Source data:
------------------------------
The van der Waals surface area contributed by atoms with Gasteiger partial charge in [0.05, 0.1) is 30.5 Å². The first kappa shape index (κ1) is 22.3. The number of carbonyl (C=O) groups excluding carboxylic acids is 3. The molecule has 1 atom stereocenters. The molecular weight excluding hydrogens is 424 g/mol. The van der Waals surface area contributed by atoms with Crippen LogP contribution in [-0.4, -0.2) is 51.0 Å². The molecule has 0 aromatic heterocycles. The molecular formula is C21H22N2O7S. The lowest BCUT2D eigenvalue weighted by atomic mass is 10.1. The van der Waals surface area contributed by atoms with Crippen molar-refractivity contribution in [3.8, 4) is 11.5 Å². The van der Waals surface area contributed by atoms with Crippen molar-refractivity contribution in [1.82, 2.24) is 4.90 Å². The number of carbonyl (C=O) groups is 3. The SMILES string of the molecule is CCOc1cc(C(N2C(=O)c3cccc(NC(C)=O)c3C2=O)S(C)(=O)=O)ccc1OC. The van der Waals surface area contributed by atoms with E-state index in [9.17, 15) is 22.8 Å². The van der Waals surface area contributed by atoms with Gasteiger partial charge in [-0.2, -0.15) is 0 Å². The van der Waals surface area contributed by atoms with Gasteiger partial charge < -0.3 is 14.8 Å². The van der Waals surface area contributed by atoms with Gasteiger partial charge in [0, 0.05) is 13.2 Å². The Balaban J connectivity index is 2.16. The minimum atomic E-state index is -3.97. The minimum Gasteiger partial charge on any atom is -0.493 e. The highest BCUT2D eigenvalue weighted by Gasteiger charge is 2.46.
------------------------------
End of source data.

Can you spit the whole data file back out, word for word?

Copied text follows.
The van der Waals surface area contributed by atoms with Gasteiger partial charge in [0.05, 0.1) is 30.5 Å². The first kappa shape index (κ1) is 22.3. The number of carbonyl (C=O) groups excluding carboxylic acids is 3. The molecule has 1 atom stereocenters. The molecular weight excluding hydrogens is 424 g/mol. The van der Waals surface area contributed by atoms with Crippen LogP contribution in [-0.4, -0.2) is 51.0 Å². The molecule has 0 aromatic heterocycles. The molecular formula is C21H22N2O7S. The lowest BCUT2D eigenvalue weighted by atomic mass is 10.1. The van der Waals surface area contributed by atoms with Crippen molar-refractivity contribution in [3.8, 4) is 11.5 Å². The van der Waals surface area contributed by atoms with Crippen molar-refractivity contribution in [1.82, 2.24) is 4.90 Å². The number of carbonyl (C=O) groups is 3. The SMILES string of the molecule is CCOc1cc(C(N2C(=O)c3cccc(NC(C)=O)c3C2=O)S(C)(=O)=O)ccc1OC. The van der Waals surface area contributed by atoms with E-state index in [9.17, 15) is 22.8 Å². The van der Waals surface area contributed by atoms with Gasteiger partial charge in [-0.2, -0.15) is 0 Å². The van der Waals surface area contributed by atoms with Gasteiger partial charge < -0.3 is 14.8 Å². The van der Waals surface area contributed by atoms with Gasteiger partial charge in [0, 0.05) is 13.2 Å². The Balaban J connectivity index is 2.16. The minimum atomic E-state index is -3.97. The minimum Gasteiger partial charge on any atom is -0.493 e. The highest BCUT2D eigenvalue weighted by Gasteiger charge is 2.46.